Dealer Profile—Ultimate Audio Video

What is the best environment in which to demonstrate and enjoy high-quality audio gear? According to Richard Rives Bird, founder and president of Rives Audio, the answer is simple: an acoustically engineered room.

Stereophile recently sent me to the Chicago 'burbs to check out the two no-holds-barred, acoustically engineered listening rooms of Ultimate Audio Video. Both rooms have been designed to Rives Audio's highest standard, which Bird calls Level 3. Located in the basements of private homes in Deerfield and nearby Northbrook, the rooms represent the realization of dreams long held by devoted audiophile brothers Ron and Rob Lapporte.

Ron, 47, began his "never-ending pursuit of better audio" at age eight, after being introduced to horn loudspeakers by a close family friend. Years later, while earning his PhD as a child psychologist, he spent six years running an audio store in Michigan. Moving to Chicago with his wife, Ginny, to build a burgeoning practice in child psychology, Ron built his house over 10 years ago with the express goal of converting the garage into a dedicated listening room. Ginny, who knew full well what she was getting into, continues to offer support on every level, including helping to dial in speakers, designing Ultimate's brochures, and handling the company's books.

Thanks to his brother's influence, Rob Lapporte, 37, got into music at the onset of adolescence. He, too, became passionate about music and obsessed with acquiring recorded media. Trained in emergency-room medicine—he has recently cut back from 60 to 40 hours a week in order to devote more time to audio—he bought his house six years ago based on the layout of its basement. A few years later, he contacted Richard Rives Bird to enlist his assistance in designing and building a dedicated audio room.

Bird, 40 (right), founded Rives Audio in April 2003 with the goals of marketing the award-winning Parc bass-equalizing device and launching a cost-effective design and consulting service. To his surprise, it has been the design service, not the universally praised Parc, that has taken off big time.

"Acoustic design is not something you can dabble in," Bird told me. "Few custom installers do thorough acoustic design. To my knowledge, no one else does it through a dealer network as we do. Rob and Ron approached me not as dealers, but as end users who wanted extraordinary listening rooms for their own purposes. During the process, they decided to do this as a business. It's unique for a dealership to invest in this high a level of design acoustics."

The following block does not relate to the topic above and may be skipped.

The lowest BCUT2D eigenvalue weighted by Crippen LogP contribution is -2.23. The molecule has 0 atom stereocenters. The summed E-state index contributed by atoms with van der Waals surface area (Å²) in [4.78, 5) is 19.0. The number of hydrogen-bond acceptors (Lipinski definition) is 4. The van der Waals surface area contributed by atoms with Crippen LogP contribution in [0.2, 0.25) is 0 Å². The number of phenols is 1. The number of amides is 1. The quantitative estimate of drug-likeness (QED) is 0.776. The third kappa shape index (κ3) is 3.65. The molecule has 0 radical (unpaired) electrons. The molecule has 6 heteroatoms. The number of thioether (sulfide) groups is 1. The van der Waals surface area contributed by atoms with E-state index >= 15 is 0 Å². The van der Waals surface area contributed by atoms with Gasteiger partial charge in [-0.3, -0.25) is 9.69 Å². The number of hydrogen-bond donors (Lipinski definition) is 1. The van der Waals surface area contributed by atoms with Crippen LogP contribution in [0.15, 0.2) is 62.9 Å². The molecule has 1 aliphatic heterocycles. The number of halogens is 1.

Bird's Level 3 service includes full architectural-level construction documents, in-process and final inspections, and the highest level of sound isolation. While most Rives rooms are designed around specific preferences of speakers and music genre, Ron's and Rob's spaces were engineered to showcase a wide range of both. "When you design a room for two-channel correctly," Bird notes, "multichannel will fall into place. But if you design a multichannel room, the converse is not necessarily true."

As it turned out, Bird's $10,000 Level 3 charge was the least of the brothers' costs. Their 100% wool carpeting, for example, chosen for its particular sonic properties, cost $240/square foot. The combination of wool and wood flooring in just one of the rooms cost $30,000. Rob's room necessitated moving air-conditioning ducts and water pipes, shifting the house ventilation system, and hiring a structural engineer to strengthen the ceiling and move a support column 3'.

Nothing was left to chance. Rob's burgundy walls and lighting sconces, which imitate the ambience of classic movie theaters, were chosen to best showcase a moveable home theater set-up that includes Meridian electronics and Runco VX-40D video projector. The middle of the front walls behind the speakers are convex to eliminate slap echo; flanking that convex center are affixed panels of Baltic birch, a wood specifically chosen for its resonant properties. The sidewalls are intentionally not parallel, and the ceilings are irregular. Ninety-five percent of the sound treatments in one of the rooms were built on-site by local contractors to Rives' specifications. Most other treatments came from RPG Diffusor Systems, whose website lists the diffusion and absorption characteristics of each of their devices.

Ron's room, specifically designed around the Rockport Arrakis loudspeakers ($145,000/pair), includes hidden bass trapping behind the back wall, and built-in record cabinets sloped at 15% for diffraction purposes. Some diffuser panels had been added only two weeks before my visit, and other acoustic modifications were still being considered.

Without its owners' full-time careers in the health professions, Ultimate Audio Video might have remained an ultimate dream. "We couldn't skimp," Ron explained. "We did the same thing that has made us successful professionally: don't cut corners, pay your dues, do it right, be compulsive, and don't settle for less."